RSDU has been receiving a number of complaints from drivers recently, describing how Melbourne council is failing to apply the correct road rules (when it comes to Uber drivers) and issue drivers with fines for stopping to pick up or drop off passengers in loading zones.
Since 31 December 2017, all Uber vehicles are required by law to have hire car licenses to be able to operate in Victoria. The license is being issued by the CPVA (Commercial Passenger Vehicle Authority) formally known as the TSC, Taxi Services Commission, a body which according to the Transport Act 1983 is authorised to issue these licenses.
CPVA’s HR (ride share) vehicle licenses in Victoria read as follows (note underlined text):
The license clearly classifies Uber/Ride Share cars as VH – Victorian Hire car, licensed to commercially carry passengers.
A driver that has recently contacted us claimed to have been incorrectly fined by Melbourne Council inspector for stopping in a loading zone while on the job and was given the “pay the fine or go to court” notice after requesting for the matter to be reviewed.
Melbourne council in their review reply letter said:
The Council described the types of vehicles allowed to stop in loading zones (note underlined text applicable to Uber drivers).
The Council then continued to advise the driver he was not considered authorised to stop in a loading zone.
This however strongly conflicts with the Transport Act 1983, clearly acknowledging the CPVA (formerly known as TSC) authority to issue VH licenses, the license wording pointing to the Transport Act 1983, clearly classifying Uber vehicles as ‘commercial passenger vehicles’.
Furthermore, a quick search through the Vicroads website reveals that they too consider Uber drivers to be operating commercial passenger vehicles and therefore allowed to stop in loading zones for passengers pick-up and drop off. (Note underlined text).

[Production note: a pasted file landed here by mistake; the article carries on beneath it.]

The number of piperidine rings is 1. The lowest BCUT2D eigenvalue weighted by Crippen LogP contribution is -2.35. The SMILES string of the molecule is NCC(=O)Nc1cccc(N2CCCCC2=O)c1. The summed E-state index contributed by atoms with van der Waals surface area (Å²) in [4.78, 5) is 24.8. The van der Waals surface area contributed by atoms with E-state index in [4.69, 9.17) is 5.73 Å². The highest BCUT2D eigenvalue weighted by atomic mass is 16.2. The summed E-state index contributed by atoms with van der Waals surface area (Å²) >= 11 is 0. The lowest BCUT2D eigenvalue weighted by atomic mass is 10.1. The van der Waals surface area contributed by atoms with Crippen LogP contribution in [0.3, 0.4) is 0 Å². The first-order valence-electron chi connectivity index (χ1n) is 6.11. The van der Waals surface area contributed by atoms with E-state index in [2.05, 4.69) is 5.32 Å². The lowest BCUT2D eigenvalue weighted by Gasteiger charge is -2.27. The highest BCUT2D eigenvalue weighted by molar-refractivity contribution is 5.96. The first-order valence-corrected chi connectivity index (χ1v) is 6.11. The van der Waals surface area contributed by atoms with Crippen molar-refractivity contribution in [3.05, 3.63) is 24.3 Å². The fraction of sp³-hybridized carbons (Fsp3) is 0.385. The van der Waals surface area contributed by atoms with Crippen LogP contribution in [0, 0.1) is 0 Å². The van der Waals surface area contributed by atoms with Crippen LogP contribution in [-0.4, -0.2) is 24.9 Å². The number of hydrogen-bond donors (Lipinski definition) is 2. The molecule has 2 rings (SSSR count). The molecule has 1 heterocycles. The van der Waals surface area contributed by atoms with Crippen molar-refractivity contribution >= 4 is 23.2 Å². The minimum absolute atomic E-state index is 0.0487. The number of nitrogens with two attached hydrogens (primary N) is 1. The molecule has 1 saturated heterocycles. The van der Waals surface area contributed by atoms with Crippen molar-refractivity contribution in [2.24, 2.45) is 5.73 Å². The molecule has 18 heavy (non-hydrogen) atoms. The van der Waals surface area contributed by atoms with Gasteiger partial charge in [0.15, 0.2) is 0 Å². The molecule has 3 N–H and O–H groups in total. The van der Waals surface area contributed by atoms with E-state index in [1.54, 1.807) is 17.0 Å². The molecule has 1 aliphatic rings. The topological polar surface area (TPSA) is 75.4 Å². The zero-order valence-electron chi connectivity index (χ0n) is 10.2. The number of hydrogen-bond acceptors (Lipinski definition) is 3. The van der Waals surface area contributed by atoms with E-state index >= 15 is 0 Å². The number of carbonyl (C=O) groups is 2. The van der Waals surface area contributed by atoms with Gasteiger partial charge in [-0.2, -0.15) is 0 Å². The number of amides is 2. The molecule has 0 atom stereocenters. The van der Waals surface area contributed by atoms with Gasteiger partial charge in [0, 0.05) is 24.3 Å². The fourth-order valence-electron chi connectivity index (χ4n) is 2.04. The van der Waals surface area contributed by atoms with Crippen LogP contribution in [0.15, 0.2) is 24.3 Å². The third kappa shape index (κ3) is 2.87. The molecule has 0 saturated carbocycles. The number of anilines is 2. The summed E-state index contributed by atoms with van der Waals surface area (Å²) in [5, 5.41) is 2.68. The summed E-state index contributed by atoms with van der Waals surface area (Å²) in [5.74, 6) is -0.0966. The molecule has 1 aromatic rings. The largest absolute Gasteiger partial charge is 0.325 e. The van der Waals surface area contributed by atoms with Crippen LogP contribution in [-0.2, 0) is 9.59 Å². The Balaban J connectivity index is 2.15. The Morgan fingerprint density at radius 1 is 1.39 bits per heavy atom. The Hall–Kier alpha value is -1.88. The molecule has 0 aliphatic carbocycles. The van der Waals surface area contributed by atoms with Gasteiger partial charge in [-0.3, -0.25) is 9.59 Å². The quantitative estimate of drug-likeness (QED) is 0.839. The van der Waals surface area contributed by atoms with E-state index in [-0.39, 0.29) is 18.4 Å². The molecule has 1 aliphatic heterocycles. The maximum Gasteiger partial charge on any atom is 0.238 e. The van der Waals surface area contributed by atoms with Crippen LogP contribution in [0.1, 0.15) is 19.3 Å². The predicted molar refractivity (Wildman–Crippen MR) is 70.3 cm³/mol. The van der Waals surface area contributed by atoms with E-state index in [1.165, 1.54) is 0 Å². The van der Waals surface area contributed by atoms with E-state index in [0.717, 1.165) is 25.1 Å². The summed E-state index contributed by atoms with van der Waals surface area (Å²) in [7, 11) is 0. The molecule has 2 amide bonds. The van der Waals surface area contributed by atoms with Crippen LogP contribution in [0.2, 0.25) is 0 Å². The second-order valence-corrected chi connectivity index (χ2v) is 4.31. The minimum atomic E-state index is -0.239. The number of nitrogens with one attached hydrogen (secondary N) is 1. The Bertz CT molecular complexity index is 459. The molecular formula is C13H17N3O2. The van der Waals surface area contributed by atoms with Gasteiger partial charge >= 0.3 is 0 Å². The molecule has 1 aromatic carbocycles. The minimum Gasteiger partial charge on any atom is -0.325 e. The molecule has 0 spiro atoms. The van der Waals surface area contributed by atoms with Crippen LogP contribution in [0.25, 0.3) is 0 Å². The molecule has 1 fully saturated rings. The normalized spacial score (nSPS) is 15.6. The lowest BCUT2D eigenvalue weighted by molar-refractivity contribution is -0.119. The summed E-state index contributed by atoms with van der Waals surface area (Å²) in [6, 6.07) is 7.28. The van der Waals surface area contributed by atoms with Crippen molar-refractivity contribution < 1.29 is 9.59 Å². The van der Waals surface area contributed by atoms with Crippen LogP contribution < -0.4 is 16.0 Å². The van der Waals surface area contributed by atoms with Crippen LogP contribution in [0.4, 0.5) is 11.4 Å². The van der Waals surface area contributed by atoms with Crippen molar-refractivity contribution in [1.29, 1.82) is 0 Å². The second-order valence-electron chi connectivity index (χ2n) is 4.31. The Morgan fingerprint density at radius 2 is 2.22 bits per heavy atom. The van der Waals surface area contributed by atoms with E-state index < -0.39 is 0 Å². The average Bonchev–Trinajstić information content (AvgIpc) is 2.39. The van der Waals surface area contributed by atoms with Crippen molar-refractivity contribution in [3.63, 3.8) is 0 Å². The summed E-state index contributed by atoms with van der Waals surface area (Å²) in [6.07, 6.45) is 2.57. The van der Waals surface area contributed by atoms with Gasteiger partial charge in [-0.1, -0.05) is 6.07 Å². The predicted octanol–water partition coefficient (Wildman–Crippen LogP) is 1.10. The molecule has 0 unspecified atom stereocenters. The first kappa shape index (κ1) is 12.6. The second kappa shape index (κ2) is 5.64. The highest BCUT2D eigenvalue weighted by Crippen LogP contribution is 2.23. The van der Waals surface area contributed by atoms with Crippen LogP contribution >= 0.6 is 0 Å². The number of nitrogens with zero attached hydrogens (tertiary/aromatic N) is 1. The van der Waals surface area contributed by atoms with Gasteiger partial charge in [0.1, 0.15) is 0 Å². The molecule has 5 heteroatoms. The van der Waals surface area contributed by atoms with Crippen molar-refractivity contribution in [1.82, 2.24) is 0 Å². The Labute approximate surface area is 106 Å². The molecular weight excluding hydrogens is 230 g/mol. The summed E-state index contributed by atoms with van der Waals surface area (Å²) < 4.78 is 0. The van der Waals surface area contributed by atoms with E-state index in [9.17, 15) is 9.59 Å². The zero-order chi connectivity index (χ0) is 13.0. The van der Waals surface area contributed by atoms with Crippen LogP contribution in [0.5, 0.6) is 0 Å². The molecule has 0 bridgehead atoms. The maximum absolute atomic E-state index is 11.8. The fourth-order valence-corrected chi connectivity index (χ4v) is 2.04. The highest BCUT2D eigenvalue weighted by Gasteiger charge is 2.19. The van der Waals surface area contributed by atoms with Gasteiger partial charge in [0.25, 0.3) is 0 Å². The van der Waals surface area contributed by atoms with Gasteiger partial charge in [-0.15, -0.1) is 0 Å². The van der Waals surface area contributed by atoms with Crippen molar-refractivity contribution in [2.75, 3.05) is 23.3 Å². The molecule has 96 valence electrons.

Not only Melbourne City Council inspectors are failing to correctly apply the law when it comes to Uber drivers stopping to pick up or drop off in loading zones, Melbourne council later reject requests for a review of such obvious error(s), intimidating drivers into paying illegitimate fines or having to go to court and risk being out of pocket on legal costs.
It is hard enough for Uber drivers to find a place to stop in Melbourne CBD to pick-up or drop-off passengers, drivers can not stop in taxi or bus zones. Loading zones therfore are absouloutly essential for this purpose.
Melbourne council instead of taking the lead and addressing this issue have chosen to issue drivers with illegitimate fines for simply utilising their legal rights.
This is definitely a class action waiting to happen and we encourage affected drivers to contact us and share your experience so we can learn more on the size of the problem and take the matter further if necessary.
Max B. – Ride Share Drivers United